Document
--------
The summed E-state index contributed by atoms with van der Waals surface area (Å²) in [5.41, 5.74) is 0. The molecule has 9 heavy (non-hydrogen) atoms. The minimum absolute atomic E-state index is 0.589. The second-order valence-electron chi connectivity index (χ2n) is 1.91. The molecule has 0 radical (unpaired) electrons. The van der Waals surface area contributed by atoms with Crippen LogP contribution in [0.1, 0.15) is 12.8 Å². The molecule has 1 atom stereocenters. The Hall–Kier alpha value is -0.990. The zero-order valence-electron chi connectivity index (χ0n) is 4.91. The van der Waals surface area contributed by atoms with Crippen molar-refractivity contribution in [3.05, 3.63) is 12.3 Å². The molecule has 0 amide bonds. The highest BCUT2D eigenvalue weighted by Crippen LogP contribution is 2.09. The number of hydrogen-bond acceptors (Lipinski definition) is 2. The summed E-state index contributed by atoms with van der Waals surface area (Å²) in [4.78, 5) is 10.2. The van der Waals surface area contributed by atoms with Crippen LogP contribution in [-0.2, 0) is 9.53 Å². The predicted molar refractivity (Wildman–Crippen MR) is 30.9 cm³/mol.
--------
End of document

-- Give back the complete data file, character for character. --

The summed E-state index contributed by atoms with van der Waals surface area (Å²) in [5.41, 5.74) is 0. The molecule has 9 heavy (non-hydrogen) atoms. The minimum absolute atomic E-state index is 0.589. The second-order valence-electron chi connectivity index (χ2n) is 1.91. The molecule has 0 radical (unpaired) electrons. The van der Waals surface area contributed by atoms with Crippen LogP contribution in [0.1, 0.15) is 12.8 Å². The molecule has 1 atom stereocenters. The Hall–Kier alpha value is -0.990. The zero-order valence-electron chi connectivity index (χ0n) is 4.91. The van der Waals surface area contributed by atoms with Crippen molar-refractivity contribution in [3.05, 3.63) is 12.3 Å². The molecule has 0 amide bonds. The highest BCUT2D eigenvalue weighted by Crippen LogP contribution is 2.09. The number of hydrogen-bond acceptors (Lipinski definition) is 2. The summed E-state index contributed by atoms with van der Waals surface area (Å²) in [4.78, 5) is 10.2. The van der Waals surface area contributed by atoms with Crippen LogP contribution in [-0.2, 0) is 9.53 Å². The predicted molar refractivity (Wildman–Crippen MR) is 30.9 cm³/mol.